Reforms up for discussion include: decentralization of government decision-making and revenue flows; giving more autonomy to state-run companies; slashing state payrolls and subsidies and reducing the state’s role in agriculture and retail in favor of a growing “non-state sector”.

The congress crowns President Raul Castro’s efforts to build a consensus for major changes in how the Caribbean country runs its economy and how its people live.

Since he took over day-to-day rule from his ailing older brother Fidel Castro in 2006, Raul Castro signaled that one of the world’s last Soviet-style economies was due for overhaul. But he has ruled out any switch to Western-style capitalism.

What follows is a chronology of Castro’s most important reform measures and statements:


July – In his first major speech, Raul Castro calls the state milk collection and distribution system “absurd” and says farmers will deliver directly to local consumers where possible.

“To have more, we have to begin by producing more, with a sense of rationality and efficiency,” he said.

August – Castro signs a law ordering all state companies to adopt a system of “perfecting” management. This was developed by the military when Castro was defense minister to improve performance using capitalist-style management techniques.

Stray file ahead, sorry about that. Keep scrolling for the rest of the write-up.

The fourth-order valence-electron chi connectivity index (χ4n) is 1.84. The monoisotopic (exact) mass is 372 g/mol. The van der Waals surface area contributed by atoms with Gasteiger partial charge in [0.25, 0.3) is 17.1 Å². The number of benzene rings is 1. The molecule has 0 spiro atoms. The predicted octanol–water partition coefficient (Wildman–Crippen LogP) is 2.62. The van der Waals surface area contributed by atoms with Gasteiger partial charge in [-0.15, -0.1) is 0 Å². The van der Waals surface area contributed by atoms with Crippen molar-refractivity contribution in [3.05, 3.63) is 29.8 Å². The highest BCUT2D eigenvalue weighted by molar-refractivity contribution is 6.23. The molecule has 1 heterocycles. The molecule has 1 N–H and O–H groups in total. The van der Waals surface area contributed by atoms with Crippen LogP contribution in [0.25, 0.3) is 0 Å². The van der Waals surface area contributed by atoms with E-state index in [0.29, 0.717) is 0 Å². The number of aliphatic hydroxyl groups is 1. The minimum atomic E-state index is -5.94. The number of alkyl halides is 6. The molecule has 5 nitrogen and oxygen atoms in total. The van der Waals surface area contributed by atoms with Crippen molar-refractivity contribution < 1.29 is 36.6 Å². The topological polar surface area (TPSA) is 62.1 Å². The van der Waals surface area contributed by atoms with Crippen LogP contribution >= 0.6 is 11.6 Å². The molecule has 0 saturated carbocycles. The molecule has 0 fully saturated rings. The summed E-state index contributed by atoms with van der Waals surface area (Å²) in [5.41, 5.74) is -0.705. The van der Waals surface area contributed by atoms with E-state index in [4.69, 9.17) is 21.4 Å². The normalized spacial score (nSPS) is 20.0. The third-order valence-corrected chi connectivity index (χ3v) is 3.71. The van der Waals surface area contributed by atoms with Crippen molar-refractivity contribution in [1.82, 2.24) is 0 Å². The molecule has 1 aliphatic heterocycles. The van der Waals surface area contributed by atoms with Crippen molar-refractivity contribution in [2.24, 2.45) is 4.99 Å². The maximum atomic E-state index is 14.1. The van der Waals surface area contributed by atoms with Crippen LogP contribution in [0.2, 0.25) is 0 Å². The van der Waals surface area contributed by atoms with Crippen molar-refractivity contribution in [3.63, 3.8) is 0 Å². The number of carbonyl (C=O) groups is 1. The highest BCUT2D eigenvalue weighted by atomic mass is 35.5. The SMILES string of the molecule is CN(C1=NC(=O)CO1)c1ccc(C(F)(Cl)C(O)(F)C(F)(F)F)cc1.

February – In his formal inaugural address as the new Cuban president, Castro says: “We must make efforts to find the ways and means to remove any deterrent to productive forces. In many respects, local initiative can be effective and viable”.

March – Computers, cell phones, DVD players and electric appliances go on sale for the public and bans on Cubans renting cars and staying in tourism hotels are lifted.

A sweeping reform of agriculture begins. This includes decentralization of decision-making, increases in state prices paid to farmers, leasing of fallow state land and loosening of regulations on farmers selling directly to consumers.

August – A significant labor reform ties wages to individual productivity, and caps on earnings are eliminated.

Government announces domestic freight transport and housing construction will be decentralized to the municipal level.